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A new programme of research led by Professor Claudia Monaco and funded by the British Heart Foundation aims to unpick the inflammatory processes behind cardiovascular disease so that immune-targeted therapies may be developed in future.

Doctor taking patients heartbeat

Cardiovascular disease (CVD) kills about 480 people every day in the UK – it is the leading cause of death in men and second leading cause of death in women. Atherosclerosis underpins most cardiovascular disease by causing a build-up of lipid (fat) which narrows the arteries leading to heart attacks. Despite the availability of medications to limit cholesterol and blood pressure levels, and devices to widen arteries, atherosclerosis causes significant morbidity and mortality and better treatments are needed. The immune system has emerged as an integral part of our circulatory system and as such it pays a role in CVD. Thus, there is a growing interest in treating atherosclerosis with anti-inflammatory drugs, but by affecting the whole body they could leave patients more susceptible to infection. Creating anti-inflammatory therapies specifically targeted to the atherosclerotic plaque would minimise this side effect.

Our innate immune system has the helpful ability to trigger inflammation in response to infection and injury. In atherosclerosis, innate immune cells like macrophages become chronically activated by excess lipid and damage the artery walls. Toll-like receptors (TLRs) on the surface of macrophages are involved in this detrimental process, constantly recognising lipoproteins and triggering inflammation. Together this suggests that therapies to target macrophages and other cells in the atherosclerotic plaque could be powerful weapons to treat atherosclerosis. However, more knowledge about the molecular immunology of cardiovascular disease is needed to guide the design of future therapies.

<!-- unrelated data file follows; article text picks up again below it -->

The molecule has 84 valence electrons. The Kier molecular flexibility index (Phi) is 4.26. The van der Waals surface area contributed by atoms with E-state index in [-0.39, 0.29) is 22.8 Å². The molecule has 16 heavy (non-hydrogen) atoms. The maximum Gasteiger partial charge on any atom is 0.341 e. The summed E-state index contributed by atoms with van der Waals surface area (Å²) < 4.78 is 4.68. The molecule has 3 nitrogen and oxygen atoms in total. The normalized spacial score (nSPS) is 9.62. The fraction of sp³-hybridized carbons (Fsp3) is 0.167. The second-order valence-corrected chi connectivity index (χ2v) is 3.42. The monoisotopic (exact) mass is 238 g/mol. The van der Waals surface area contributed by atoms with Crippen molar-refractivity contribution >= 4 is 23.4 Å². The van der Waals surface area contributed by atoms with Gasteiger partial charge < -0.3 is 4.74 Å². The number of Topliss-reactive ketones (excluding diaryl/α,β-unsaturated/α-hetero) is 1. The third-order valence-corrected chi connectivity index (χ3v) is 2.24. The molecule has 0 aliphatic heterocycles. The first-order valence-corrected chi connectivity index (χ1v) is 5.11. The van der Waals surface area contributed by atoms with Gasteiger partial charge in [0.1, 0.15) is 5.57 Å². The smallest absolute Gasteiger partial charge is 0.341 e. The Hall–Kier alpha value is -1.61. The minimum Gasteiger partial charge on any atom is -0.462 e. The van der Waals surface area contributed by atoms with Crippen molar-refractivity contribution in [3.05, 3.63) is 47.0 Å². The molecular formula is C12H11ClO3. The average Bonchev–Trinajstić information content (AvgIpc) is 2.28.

A new programme grant, funded by the British Heart Foundation and led by Professor Claudia Monaco at the Kennedy Institute of Rheumatology in Oxford, aims to unpick the inflammatory processes of lipid-driven inflammation in atherosclerosis and to define the role of TLRs in more detail. This could lead to better therapies targeting the innate immune system.

Claudia’s lab has already found that specific TLRs play a role in atherosclerosis by contributing to the activation of lipid-associated macrophages or foam cells, the hallmark of atherosclerotic disease. They also showed that TLR signalling can be both protective or detrimental in atherosclerosis, a duality which could be caused by the specific cell signalling context or by small differences in the TLR molecules. TLR2 promotes atherosclerosis by driving the formation of pro-inflammatory lipid-associated macrophages, a subset of macrophages with cerebrovascular symptoms. TLR3 and TLR7, in contrast, may protect against atherosclerosis.

Their research aims to take these findings to the next level. Claudia and her collaborators will study the single-cell datasets that they have generated to identify the specific context of TLR molecules, cells, and molecular pathways responsible for promoting and protecting against inflammation in atherosclerosis. In doing so, they aim to discover new therapeutic targets which could lead to safe and effective therapies based on targeting innate immune cells in the artery wall.

‘Despite medical advances, cardiovascular disease is still the biggest killer’ said Professor Claudia Monaco. ‘We know that the immune system contributes to atherogenesis but our understanding of the immunology of the human plaque is incomplete and the molecular determinants of lipid-driven inflammation are still vague. Our discovery that the activation of lipid-associated macrophages in the human plaque is dependent on innate immune receptors. TLRs offer new avenues to stop atherosclerosis and reduce the burden of cardiovascular disease.’

In addition to Claudia, research on the programme grant will be carried out by Chris O'Callaghan, Stephen Sansom, Chiara Giannarelli, Kim Midwood, Jelena Bezbradica Mirkovic, Luke O'Neill, Regent Lee, Mads Gyrd-Hansen, Benedikt M. Kessler, Christophe Lamaze, Isabel Goncalves, and Robin Choudhury.

The researchers would like to thank the British Heart Foundation for their generous funding.